Yemen’s Houthi group warned on Saturday to target the depth of both Saudi Arabia and United Arab Emirates and to strike Riyadh and Abu Dhabi, an indication of looming escalated military operations in the Arabian Peninsula impoverished country.
“The legitimate targets of our forces extend to the capital of Saudi regime and the emirate of Abu Dhabi,” Houthi military spokesman Yahiya Saree told reporters in Sana’a.
“Our forces have aerial photographs and coordinates of scores of Saudi and Emirati headquarters, facilities and military vital bases,” he added.
Yemen has been racked by an armed conflict that broke out after the Iranian-backed Houthis had ousted the internationally recognized government late in 2014.
Saudi Arabia has been leading a military coalition in Yemen since 26 March 2015, in support of forces loyal to President Hadi to retake areas controlled by Houthi (Ansarullah) rebels seen as proxy for Iran in the Arab Peninsula country.
Houthi spokesman hailed his group’s introduction of drone equipment into war as an asset that has enhanced “target bank” for their missiles. “300 military targets of the enemy have been added, including places used by Saudi and Emirati leaders, and can be targeted by suitable weapons once the leadership decides.
“Drone air force manufactory continues and is constantly improved. We have manufactured advanced generations of attack aircraft, and new systems will be used in the coming days.”
He claimed the rebels “have strategic reserve of ballistic missiles, of which the group can now accurately fire dozens at the same time on more than one target of the enemy inside and outside Yemen.”
The Iranian-backed rebels, throughout conflict, have fired ballistic missiles into Saudi border towns and also Riyadh, but recently they have more tended to use drones to target Saudi places, the latest was on March 8 when the coalition said four people had been injured by debris of Houthi unmanned aerial vehicle.
Last year, Houthis claimed they targeted Abu Dhabi and Dubai airports, but the UAE denied.
The internationally recognized Yemeni government and the Saudi-led coalition are accusing Iran of supplying the Houthis with weapons smuggled via regional waters, including ballistic missiles fired at Saudi Arabia, charge rejected by Iran and Houthis.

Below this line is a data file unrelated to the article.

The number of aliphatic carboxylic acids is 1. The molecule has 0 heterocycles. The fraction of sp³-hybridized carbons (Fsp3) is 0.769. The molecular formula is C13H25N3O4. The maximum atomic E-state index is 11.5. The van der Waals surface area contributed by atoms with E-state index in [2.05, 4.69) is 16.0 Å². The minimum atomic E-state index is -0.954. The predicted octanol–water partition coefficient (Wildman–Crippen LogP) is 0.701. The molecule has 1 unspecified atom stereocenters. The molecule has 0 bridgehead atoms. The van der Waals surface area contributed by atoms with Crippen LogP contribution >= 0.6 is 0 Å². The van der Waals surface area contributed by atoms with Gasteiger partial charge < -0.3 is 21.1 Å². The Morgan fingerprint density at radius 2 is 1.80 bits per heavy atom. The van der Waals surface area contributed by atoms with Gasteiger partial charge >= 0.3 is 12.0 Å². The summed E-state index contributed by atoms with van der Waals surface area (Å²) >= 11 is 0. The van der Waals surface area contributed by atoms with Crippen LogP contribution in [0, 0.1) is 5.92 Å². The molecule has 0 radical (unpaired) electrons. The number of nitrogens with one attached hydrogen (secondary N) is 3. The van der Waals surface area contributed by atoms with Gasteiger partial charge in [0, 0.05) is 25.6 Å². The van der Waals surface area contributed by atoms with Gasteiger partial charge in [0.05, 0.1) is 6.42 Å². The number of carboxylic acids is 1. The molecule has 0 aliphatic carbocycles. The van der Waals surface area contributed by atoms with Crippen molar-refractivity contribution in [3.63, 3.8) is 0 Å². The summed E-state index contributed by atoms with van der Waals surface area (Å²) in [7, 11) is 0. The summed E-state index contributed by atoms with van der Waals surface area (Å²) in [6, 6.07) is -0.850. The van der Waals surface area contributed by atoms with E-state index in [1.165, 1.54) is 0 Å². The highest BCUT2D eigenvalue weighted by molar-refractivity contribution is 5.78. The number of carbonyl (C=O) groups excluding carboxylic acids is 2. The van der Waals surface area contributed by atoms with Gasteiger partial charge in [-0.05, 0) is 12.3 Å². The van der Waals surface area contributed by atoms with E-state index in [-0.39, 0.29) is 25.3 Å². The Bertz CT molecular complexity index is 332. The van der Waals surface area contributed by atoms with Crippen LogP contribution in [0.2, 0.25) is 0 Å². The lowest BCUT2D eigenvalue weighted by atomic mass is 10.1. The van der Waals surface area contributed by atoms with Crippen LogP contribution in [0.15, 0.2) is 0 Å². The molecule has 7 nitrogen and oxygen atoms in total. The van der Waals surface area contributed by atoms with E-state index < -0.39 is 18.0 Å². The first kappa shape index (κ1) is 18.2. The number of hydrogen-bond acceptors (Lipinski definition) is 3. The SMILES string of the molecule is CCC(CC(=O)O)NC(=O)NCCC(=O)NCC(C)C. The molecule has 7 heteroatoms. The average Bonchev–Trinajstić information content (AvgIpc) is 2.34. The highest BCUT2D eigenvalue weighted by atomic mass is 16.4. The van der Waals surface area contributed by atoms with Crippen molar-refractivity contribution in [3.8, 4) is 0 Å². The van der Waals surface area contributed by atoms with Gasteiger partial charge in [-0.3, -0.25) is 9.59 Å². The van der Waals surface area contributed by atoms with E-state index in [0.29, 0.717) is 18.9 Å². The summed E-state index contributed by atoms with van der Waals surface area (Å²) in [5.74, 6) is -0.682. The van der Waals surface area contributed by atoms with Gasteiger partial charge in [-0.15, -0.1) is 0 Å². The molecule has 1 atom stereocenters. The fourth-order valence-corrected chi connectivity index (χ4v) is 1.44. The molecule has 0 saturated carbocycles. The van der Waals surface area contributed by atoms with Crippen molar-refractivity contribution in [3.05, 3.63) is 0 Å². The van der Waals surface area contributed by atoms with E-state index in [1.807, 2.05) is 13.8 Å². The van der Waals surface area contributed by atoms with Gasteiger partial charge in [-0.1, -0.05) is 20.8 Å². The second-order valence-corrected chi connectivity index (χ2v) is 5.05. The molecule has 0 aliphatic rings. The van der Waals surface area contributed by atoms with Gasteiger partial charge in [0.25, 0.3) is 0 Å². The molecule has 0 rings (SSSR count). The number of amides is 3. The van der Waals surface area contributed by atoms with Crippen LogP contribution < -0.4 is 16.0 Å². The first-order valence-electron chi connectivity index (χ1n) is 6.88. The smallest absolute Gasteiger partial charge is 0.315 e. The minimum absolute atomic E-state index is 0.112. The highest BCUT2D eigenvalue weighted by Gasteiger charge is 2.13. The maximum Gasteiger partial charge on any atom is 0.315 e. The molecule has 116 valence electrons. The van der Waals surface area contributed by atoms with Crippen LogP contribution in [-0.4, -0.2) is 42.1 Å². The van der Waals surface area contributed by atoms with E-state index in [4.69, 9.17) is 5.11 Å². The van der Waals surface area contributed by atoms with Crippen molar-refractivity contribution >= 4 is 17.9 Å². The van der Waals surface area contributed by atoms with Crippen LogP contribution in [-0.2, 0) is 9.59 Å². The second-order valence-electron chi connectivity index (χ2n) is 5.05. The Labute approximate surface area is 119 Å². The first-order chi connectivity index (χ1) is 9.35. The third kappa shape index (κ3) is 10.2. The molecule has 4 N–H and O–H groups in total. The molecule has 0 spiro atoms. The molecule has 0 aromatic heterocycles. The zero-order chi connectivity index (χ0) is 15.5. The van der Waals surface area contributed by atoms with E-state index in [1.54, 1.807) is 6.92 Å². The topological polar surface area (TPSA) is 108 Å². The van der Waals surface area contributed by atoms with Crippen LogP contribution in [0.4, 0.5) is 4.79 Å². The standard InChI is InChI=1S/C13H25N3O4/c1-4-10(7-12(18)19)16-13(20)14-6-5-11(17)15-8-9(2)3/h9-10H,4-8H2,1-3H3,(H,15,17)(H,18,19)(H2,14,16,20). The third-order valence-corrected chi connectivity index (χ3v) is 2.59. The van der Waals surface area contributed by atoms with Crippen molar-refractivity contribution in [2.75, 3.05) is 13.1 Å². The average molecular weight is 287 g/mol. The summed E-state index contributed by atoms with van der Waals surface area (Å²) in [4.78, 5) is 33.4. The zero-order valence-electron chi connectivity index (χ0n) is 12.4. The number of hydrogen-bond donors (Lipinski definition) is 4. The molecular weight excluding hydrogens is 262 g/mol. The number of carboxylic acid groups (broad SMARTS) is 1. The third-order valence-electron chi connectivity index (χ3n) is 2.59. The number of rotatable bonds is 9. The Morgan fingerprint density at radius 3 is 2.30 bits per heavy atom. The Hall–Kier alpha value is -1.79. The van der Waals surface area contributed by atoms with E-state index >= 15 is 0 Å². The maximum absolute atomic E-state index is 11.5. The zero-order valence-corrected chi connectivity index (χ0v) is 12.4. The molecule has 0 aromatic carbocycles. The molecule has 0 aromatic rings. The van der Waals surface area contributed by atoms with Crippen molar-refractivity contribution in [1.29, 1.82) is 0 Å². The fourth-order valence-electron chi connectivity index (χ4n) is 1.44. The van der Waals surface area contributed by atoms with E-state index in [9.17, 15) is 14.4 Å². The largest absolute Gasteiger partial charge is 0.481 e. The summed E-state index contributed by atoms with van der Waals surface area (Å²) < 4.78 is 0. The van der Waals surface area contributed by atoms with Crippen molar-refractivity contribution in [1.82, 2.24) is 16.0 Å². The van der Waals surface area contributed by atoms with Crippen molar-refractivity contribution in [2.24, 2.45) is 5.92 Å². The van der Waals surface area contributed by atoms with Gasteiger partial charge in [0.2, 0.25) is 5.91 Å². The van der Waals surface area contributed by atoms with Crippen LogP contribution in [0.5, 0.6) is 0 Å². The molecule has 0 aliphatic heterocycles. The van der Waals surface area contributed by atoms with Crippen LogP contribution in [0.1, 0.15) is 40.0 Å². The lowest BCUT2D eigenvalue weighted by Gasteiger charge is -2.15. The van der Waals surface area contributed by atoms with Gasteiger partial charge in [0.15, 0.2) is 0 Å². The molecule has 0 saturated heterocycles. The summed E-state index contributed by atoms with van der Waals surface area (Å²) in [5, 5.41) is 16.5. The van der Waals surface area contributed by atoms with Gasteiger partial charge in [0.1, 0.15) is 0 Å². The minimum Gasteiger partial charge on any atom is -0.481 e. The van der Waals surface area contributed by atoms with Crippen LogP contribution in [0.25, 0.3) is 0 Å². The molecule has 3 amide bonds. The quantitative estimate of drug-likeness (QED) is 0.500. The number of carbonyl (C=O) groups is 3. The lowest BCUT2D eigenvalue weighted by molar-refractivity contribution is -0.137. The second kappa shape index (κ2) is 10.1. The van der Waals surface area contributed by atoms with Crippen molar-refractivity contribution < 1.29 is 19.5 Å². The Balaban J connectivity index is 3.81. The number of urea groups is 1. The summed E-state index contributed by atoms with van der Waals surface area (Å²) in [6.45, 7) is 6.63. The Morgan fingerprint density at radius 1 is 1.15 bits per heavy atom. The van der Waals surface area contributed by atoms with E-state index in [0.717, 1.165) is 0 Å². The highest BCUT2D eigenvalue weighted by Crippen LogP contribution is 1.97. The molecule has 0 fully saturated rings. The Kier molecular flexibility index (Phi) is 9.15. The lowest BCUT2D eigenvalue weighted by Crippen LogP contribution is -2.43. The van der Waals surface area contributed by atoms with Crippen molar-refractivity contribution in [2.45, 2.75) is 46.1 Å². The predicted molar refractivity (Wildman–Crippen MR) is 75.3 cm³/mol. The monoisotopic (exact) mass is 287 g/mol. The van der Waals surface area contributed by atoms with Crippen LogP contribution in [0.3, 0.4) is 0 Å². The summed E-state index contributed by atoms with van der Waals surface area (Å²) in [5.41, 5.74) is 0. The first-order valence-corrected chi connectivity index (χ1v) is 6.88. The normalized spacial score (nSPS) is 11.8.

The coalition backing the official government has launched thousands of airstrikes on schools, markets and hospitals, leaving thousands of civilians killed.
In this regard, Saree said “more than 250,000 raids have been launched by coalition aircraft since war started … using 5,914 cluster and phosphor bombs.”
Houthi spokesman said the US had carried out more than 2,900 military flights, which he cited as clear evidence for US role in the war.
“During the past 4 years, more than 500,000 bombs and shells damaged some 700,000 public and private facilities and buildings” in Yemen, he claimed.
The conflict has triggered hard humanitarian conditions and the world’s worst humanitarian crisis, according to the UN, while leaving most population in need for a type of humanitarian aid and immediate protection.
Yemen’s Ansarullah movement has warned that its recent attack on a major Saudi oil facility was the start of operations against 300 vital targets in Saudi Arabia, the UAE, and Yemen.
The Ansarullah said on Sunday its May 14 drone attack on pumping stations of the Saudi state oil company Aramco was the start of operations against 300 vital targets.
The group said other planned targets include military headquarters and facilities in Saudi Arabia and the United Arab Emirates.
Back on Tuesday, Yemeni soldiers, backed by allied fighters from Popular Committees, launched the major operation against the strategic oil facility in Saudi Arabia in retaliation for the Riyadh regime’s devastating military aggression and siege of the impoverished country.
Following the attack, Saudi Arabia stopped pumping crude oil on the major pipeline across the country.
The retaliatory attack also led to the rise of oil prices and fall of stock markets in Persian Gulf Arab countries.
Brent crude futures were at $70.79 a barrel at 1035 GMT, up 56 cents or 0.80%.
US West Texas Intermediate (WTI) crude futures were at $61.35 per barrel, up 31 cents or 0.51%.
Furthermore, Saudi Arabia’s main stock index, the Tadawul, was down 1.5% at midday London time.
The development came only two days after Saudi Arabia said two of its oil tankers were among those attacked in an unspecified “sabotage operation” off the coast of Fujairah in the United Arab Emirates.
An Emirati official told Reuters that the UAE was working with local and international partners from the United States, France, Norway, and Saudi Arabia to “fully investigate the incident and to identify the people or entities responsible.”
The ships — including two Saudi oil tankers, an Emirati ship and the Norwegian tanker Andrea Victory — were docked in the sea off the coast of Fujairah. Fujairah port is the only terminal in the UAE located on the Arabian Sea coast. The small emirate has an oil terminal and a pipeline that delivers crude oil from Abu Dhabi which sits on the majority of UAE oil reserves.
Ansar Allah’s missile unit targeted Al Sadrayn military camp in Moris front, Dhale province with 3 Zelzal-1 missiles.
This is the most important camp of Saudi Coalition in north of Qatabah and Moris area and claiming it results in Moris liberation.